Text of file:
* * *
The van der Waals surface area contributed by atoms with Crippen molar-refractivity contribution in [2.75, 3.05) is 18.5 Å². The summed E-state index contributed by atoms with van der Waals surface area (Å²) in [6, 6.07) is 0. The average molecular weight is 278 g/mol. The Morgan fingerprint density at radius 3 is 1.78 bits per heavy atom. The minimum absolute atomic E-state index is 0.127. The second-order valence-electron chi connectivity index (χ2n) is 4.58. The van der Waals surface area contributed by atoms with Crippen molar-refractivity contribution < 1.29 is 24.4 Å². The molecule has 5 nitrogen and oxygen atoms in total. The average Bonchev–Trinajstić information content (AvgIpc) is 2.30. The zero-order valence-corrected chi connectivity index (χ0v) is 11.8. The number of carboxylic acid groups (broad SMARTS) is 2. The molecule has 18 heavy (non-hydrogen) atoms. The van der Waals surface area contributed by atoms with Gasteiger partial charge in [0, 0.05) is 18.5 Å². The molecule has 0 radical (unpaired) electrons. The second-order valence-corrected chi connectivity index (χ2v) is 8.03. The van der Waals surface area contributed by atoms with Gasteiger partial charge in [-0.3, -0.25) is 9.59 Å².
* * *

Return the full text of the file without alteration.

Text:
The van der Waals surface area contributed by atoms with Crippen molar-refractivity contribution in [2.75, 3.05) is 18.5 Å². The summed E-state index contributed by atoms with van der Waals surface area (Å²) in [6, 6.07) is 0. The average molecular weight is 278 g/mol. The Morgan fingerprint density at radius 3 is 1.78 bits per heavy atom. The minimum absolute atomic E-state index is 0.127. The second-order valence-electron chi connectivity index (χ2n) is 4.58. The van der Waals surface area contributed by atoms with Crippen molar-refractivity contribution < 1.29 is 24.4 Å². The molecule has 5 nitrogen and oxygen atoms in total. The average Bonchev–Trinajstić information content (AvgIpc) is 2.30. The zero-order valence-corrected chi connectivity index (χ0v) is 11.8. The number of carboxylic acid groups (broad SMARTS) is 2. The molecule has 18 heavy (non-hydrogen) atoms. The van der Waals surface area contributed by atoms with Gasteiger partial charge in [0, 0.05) is 18.5 Å². The molecule has 0 radical (unpaired) electrons. The second-order valence-corrected chi connectivity index (χ2v) is 8.03. The van der Waals surface area contributed by atoms with Gasteiger partial charge in [-0.3, -0.25) is 9.59 Å².